Recent job posts on Rivian’s career page reveal the automaker is searching for manufacturing engineers to develop solid-state batteries. The five positions currently listed are all for Rivian’s Palo Alto facility in California. Solid-state batteries have been touted for their potential of higher capacity compared to conventional lithium-ion batteries EV automakers currently use. That includes Rivian.
Rivian is searching for solid-state battery engineers
Last week, @jordi_sastr3 pointed out on Twitter that Rivian’s “Careers” page was searching to hire several positions pertaining to solid-state batteries. These positions include Manager and Senior Manager, Senior Manufacturing Engineer, and Staff Manufacturing Engineer, all specializing in cell solid-state.
According to Rivian’s Careers page, all of these positions will work at its Palo Alto facility in the California Bay area. What’s interesting is that on this same page, Rivian states the Palo Alto office focuses on its software stack and vehicle electronics, including vehicle controls, cloud connectivity, and autonomy. There is no mention of battery development or manufacturing.
With that said, Rivian’s head office seven hours south in Irvine is stated to house propulsion and battery system development. Perhaps Rivian hopes to find more experienced or qualified candidates closer to Silicon Valley?
Referring to the job post for the Senior Manager position, Rivian is looking to “build and manage a comprehensive team working on manufacturing solid-state batteries.” Other duties in the job description include working with technology partners to define and deliver solid-state battery cell lines and determining key milestones needed to get to scale.
It seems Rivian sees solid-state battery cells as the potential next-generation of EV power for its fleet. However, mastering and scaling solid-state cells is a task more easily said than done.
The electric vehicle battery dilemma
While the number of electric vehicles on the road continues to grow globally each year, the current battery technology can’t keep up. Lithium-ion batteries are the current go-to power source for our electronic devices and electric vehicles.
However, as more and more automakers go electric and advance EV technologies, lithium-ion batteries are developing at a much slower pace. This is due to their chemical and structural limitations. First, they are expensive to manufacture. Additionally, they use liquid electrolyte to move electrons between positive (cathode) and negative (anode) electrodes. This limits not only the range on a single charge, but the speed at which those cells can recharge. More importantly, the combustible liquid approach also limits the materials manufacturers can use.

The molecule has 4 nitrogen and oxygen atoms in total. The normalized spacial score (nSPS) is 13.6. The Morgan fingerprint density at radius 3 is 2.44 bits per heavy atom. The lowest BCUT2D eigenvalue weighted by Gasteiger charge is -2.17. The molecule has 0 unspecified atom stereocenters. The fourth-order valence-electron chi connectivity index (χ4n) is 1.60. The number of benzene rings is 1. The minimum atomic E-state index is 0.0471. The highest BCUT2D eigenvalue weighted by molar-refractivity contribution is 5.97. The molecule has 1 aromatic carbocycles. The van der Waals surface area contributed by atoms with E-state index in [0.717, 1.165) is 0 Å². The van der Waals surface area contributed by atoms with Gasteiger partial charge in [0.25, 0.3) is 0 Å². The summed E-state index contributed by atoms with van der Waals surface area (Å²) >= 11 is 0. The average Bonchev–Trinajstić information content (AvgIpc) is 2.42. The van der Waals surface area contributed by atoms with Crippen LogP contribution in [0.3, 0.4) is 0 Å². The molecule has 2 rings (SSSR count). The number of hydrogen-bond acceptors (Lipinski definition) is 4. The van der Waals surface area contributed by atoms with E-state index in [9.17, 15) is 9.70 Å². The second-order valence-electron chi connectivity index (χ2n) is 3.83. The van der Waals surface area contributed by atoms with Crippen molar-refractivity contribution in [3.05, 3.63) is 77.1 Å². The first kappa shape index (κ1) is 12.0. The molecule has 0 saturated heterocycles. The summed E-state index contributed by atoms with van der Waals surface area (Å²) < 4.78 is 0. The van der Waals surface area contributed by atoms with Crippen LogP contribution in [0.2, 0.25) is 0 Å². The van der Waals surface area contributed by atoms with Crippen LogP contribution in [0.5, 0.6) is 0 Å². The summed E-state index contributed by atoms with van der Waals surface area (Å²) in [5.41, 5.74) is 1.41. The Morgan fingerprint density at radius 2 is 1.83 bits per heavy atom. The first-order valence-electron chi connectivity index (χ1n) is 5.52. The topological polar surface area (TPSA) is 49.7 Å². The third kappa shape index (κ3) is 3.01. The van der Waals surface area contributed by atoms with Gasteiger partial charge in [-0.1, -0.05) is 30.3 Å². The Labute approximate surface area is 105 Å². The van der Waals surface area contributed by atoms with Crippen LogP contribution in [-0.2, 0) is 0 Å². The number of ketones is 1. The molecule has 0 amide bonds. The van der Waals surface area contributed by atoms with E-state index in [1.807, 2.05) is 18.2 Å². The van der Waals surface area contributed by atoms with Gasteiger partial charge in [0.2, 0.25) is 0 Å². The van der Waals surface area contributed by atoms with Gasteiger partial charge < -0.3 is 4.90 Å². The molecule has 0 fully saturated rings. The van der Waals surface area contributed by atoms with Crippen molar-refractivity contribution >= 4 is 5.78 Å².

Lastly, and most importantly is the chemical volatility of lithium-ion batteries. In order for automakers to reach new benchmarks in range and charging speeds, they are packing as many electrodes together on EV platforms as they can to increase energy density. However, this can cause more risk of overheating and explosion as we are seeing from certain battery OEMs.
Solid-state batteries remove the combustible liquid electrolyte from the equation. They instead use solid electrolytes. This technique allows more energy capacity and faster charging. Sounds amazing right? Well for many years this technology was in fact too good to be true. Many startups have promised solid-state, fast charging with outrageous capacity, only to not deliver.
There have been multiple hurdles to overcome in the development of effective solid-state batteries, research Rivian seems to want to contribute to. One major factor is that many of the solid electrolytes tested offer lower ionic conductivity compared to liquid electrolytes in lithium-ion batteries.
Due to solid state components, the electrolytes also cannot completely cover an anode or cathode. To add to that issue, stress brought on by the continuous volume changes can loosen contact, leading to the isolation of anodes and cathodes. So essentially, these solid-state batteries can degrade very quickly if the interior components aren’t just right.
Recently, however, certain companies appear to have overcome most if not all of these issues. Quantumscape for example, claims to have a proprietary, ceramic-based design that will make solid-state batteries viable. It seems Rivian feels it’s the right time to do some R&D of its own for solid-state batteries. If successful, the transition could be a game-changer for the young EV manufacturer.
It’s encouraging to see a young(er) EV manufacturer like Rivian already making moves to develop solid-state technologies. It shows foresight on Rivian’s part and could offer great solutions for faster charging and larger capacities in future models.
To what extent Rivian is diving into this research remains unclear at this point. What is clear is Rivian is starting with a team of five experts to get the solid electrolyte ball moving. The decision to recruit near Silicon Valley feels like the wisest choice too. There they will likely find the most savvy pool of battery cell engineers. Perhaps even some that have experience working at other companies like Quantumscape.
It will also be interesting to see if the solid-state battery operation stays at Rivian’s Palo Alto office, or if it eventually moves the pending team elsewhere. Either way, Rivian looks to be in the EV game for the long haul. Perhaps an even longer haul if Rivian can successfully scale solid-state batteries.
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